The difference between integration and unit tests


I know the so-called textbook definition of unit tests and integration tests. What I am curious about is when it is time to write unit tests… I will write them to cover as many sets of classes as possible.

For example, if I have a Word class, I will write some unit tests for the Word class. Then, I begin writing my Sentence class, and when it needs to interact with the Word class, I will often write my unit tests such that they test both Sentence and Word… at least in the places where they interact.

Have these tests essentially become integration tests because they now test the integration of these 2 classes, or is it just a unit test that spans 2 classes?

In general, because of this uncertain line, I will rarely actually write integration tests… or is my using the finished product to see if all the pieces work properly the actual integration tests, even though they are manual and rarely repeated beyond the scope of each individual feature?

Am I misunderstanding integration tests, or is there really just very little difference between integration and unit tests?

Best Solution

The key difference, to me, is that integration tests reveal if a feature is working or is broken, since they stress the code in a scenario close to reality. They invoke one or more software methods or features and test if they act as expected.

On the opposite, a Unit test testing a single method relies on the (often wrong) assumption that the rest of the software is correctly working, because it explicitly mocks every dependency.

Hence, when a unit test for a method implementing some feature is green, it does not mean the feature is working.

Say you have a method somewhere like this:

public SomeResults DoSomething(someInput) {
  var someResult = [Do your job with someInput];
  return someResults;

DoSomething is very important to your customer: it's a feature, the only thing that matters. That's why you usually write a Cucumber specification asserting it: you wish to verify and communicate the feature is working or not.

Feature: To be able to do something
  In order to do something
  As someone
  I want the system to do this thing

Scenario: A sample one
  Given this situation
  When I do something
  Then what I get is what I was expecting for

No doubt: if the test passes, you can assert you are delivering a working feature. This is what you can call Business Value.

If you want to write a unit test for DoSomething you should pretend (using some mocks) that the rest of the classes and methods are working (that is: that, all dependencies the method is using are correctly working) and assert your method is working.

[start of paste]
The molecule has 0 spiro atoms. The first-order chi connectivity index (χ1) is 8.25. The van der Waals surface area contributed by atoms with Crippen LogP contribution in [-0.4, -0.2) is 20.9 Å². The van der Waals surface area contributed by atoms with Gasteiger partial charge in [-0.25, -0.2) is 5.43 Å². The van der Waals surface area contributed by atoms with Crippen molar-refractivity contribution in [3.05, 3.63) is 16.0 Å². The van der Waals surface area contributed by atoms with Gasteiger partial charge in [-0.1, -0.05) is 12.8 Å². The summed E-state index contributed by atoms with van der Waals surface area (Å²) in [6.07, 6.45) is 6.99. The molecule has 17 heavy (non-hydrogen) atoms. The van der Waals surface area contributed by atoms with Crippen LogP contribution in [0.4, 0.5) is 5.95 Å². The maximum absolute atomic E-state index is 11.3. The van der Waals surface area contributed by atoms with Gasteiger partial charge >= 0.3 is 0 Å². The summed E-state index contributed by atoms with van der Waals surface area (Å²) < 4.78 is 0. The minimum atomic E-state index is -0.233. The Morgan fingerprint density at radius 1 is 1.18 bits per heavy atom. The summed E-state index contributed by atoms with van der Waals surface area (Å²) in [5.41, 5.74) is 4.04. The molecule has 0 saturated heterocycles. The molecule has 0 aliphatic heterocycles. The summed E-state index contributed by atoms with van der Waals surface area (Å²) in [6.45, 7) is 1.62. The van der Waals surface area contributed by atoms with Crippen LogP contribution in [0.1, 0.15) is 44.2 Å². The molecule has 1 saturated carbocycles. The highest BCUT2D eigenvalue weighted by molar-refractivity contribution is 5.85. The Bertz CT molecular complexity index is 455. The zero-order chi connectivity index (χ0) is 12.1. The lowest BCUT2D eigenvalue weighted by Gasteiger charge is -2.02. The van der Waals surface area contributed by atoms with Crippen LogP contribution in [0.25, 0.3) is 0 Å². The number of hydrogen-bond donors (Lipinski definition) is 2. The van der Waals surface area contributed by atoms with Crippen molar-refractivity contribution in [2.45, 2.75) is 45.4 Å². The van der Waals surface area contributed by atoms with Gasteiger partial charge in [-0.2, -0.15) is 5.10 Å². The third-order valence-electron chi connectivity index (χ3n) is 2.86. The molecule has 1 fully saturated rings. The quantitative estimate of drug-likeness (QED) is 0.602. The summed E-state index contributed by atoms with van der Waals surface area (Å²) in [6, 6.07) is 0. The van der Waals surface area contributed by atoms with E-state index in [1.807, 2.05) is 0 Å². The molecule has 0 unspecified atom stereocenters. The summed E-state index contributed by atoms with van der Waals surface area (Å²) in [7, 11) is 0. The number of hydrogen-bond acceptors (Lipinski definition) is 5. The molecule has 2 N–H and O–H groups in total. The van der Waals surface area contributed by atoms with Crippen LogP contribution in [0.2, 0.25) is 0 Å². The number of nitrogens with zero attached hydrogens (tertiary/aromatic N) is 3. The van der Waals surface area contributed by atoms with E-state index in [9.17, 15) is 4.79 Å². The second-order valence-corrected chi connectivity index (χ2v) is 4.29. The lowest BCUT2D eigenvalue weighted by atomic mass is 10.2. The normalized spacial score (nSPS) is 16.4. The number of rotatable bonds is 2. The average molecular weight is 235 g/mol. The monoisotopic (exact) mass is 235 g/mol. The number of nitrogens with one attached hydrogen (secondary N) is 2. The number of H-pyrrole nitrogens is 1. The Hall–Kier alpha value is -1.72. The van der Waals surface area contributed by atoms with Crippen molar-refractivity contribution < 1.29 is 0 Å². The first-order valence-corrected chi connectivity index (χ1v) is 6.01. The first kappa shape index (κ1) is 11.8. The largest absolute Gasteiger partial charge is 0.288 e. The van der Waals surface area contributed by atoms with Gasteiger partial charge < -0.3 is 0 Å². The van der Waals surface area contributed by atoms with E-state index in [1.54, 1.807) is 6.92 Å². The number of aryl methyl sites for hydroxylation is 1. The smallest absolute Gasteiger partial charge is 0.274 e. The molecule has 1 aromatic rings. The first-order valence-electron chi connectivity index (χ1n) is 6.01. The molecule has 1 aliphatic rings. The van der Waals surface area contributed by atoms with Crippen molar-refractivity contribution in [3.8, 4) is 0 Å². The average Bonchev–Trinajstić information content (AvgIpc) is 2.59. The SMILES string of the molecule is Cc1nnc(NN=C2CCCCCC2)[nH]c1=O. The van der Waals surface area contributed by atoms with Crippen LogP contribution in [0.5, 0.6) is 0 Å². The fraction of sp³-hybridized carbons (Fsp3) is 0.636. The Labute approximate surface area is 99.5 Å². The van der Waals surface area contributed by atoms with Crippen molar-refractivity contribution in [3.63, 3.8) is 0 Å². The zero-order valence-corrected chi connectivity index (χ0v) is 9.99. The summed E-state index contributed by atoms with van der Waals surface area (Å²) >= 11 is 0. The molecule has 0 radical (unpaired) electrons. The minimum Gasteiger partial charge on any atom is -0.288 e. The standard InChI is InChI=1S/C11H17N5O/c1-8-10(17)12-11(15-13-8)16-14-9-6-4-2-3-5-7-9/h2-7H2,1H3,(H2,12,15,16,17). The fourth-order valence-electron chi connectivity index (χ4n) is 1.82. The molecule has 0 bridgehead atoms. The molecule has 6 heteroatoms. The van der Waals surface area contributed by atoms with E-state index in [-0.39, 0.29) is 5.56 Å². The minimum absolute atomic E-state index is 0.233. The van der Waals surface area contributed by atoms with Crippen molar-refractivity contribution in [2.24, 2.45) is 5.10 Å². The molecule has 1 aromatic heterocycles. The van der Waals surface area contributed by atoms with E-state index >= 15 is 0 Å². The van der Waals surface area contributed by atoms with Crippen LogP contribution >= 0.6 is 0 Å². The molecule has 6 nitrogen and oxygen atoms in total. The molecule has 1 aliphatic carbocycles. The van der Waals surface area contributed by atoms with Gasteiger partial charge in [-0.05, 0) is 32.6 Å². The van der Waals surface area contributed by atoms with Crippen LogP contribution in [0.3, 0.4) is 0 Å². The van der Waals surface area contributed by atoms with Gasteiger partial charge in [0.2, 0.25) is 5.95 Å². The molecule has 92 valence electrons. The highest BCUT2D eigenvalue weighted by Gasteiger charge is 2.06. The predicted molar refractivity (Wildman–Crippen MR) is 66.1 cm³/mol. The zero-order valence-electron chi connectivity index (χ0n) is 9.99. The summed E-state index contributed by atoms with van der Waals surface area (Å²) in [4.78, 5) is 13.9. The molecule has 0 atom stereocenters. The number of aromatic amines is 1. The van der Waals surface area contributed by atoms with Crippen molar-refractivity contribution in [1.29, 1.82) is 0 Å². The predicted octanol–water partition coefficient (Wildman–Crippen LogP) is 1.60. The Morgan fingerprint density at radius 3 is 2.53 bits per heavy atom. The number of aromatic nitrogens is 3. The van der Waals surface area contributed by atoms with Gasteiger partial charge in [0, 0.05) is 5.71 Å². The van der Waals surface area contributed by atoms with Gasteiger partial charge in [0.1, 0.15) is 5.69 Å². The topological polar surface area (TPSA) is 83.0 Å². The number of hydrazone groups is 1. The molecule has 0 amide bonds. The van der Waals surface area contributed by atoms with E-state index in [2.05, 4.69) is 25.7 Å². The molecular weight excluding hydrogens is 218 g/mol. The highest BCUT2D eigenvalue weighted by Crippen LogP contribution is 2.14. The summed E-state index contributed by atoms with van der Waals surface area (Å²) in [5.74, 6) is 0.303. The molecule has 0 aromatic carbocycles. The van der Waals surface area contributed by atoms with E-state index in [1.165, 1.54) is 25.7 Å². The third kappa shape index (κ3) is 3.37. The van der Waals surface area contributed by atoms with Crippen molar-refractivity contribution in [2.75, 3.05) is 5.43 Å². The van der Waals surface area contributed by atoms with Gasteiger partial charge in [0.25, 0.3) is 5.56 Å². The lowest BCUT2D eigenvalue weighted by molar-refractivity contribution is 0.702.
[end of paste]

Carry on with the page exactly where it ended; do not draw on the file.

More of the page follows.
In practice, you do something like:

public SomeResults DoSomething(someInput) {
  var someResult = [Do your job with someInput];
  FakeAlwaysWorkingLog.TrackTheFactYouDidYourJob(); // Using a mock Log
  return someResults;

You can do this with Dependency Injection, or some Factory Method or any Mock Framework or just extending the class under test.

Suppose there's a bug in Log.DoSomething(). Fortunately, the Gherkin spec will find it and your end-to-end tests will fail.

The feature won't work, because Log is broken, not because [Do your job with someInput] is not doing its job. And, by the way, [Do your job with someInput] is the sole responsibility for that method.

Also, suppose Log is used in 100 other features, in 100 other methods of 100 other classes.

Yep, 100 features will fail. But, fortunately, 100 end-to-end tests are failing as well and revealing the problem. And, yes: they are telling the truth.

It's very useful information: I know I have a broken product. It's also very confusing information: it tells me nothing about where the problem is. It communicates me the symptom, not the root cause.

Yet, DoSomething's unit test is green, because it's using a fake Log, built to never break. And, yes: it's clearly lying. It's communicating a broken feature is working. How can it be useful?

(If DoSomething()'s unit test fails, be sure: [Do your job with someInput] has some bugs.)

Suppose this is a system with a broken class: A system with a broken class

A single bug will break several features, and several integration tests will fail.

A single bug will break several features, and several integration tests will fail

On the other hand, the same bug will break just one unit test.

The same bug will break just one unit test

Now, compare the two scenarios.

The same bug will break just one unit test.

  • All your features using the broken Log are red
  • All your unit tests are green, only the unit test for Log is red

Actually, unit tests for all modules using a broken feature are green because, by using mocks, they removed dependencies. In other words, they run in an ideal, completely fictional world. And this is the only way to isolate bugs and seek them. Unit testing means mocking. If you aren't mocking, you aren't unit testing.

The difference

Integration tests tell what's not working. But they are of no use in guessing where the problem could be.

Unit tests are the sole tests that tell you where exactly the bug is. To draw this information, they must run the method in a mocked environment, where all other dependencies are supposed to correctly work.

That's why I think that your sentence "Or is it just a unit test that spans 2 classes" is somehow displaced. A unit test should never span 2 classes.

This reply is basically a summary of what I wrote here: Unit tests lie, that's why I love them.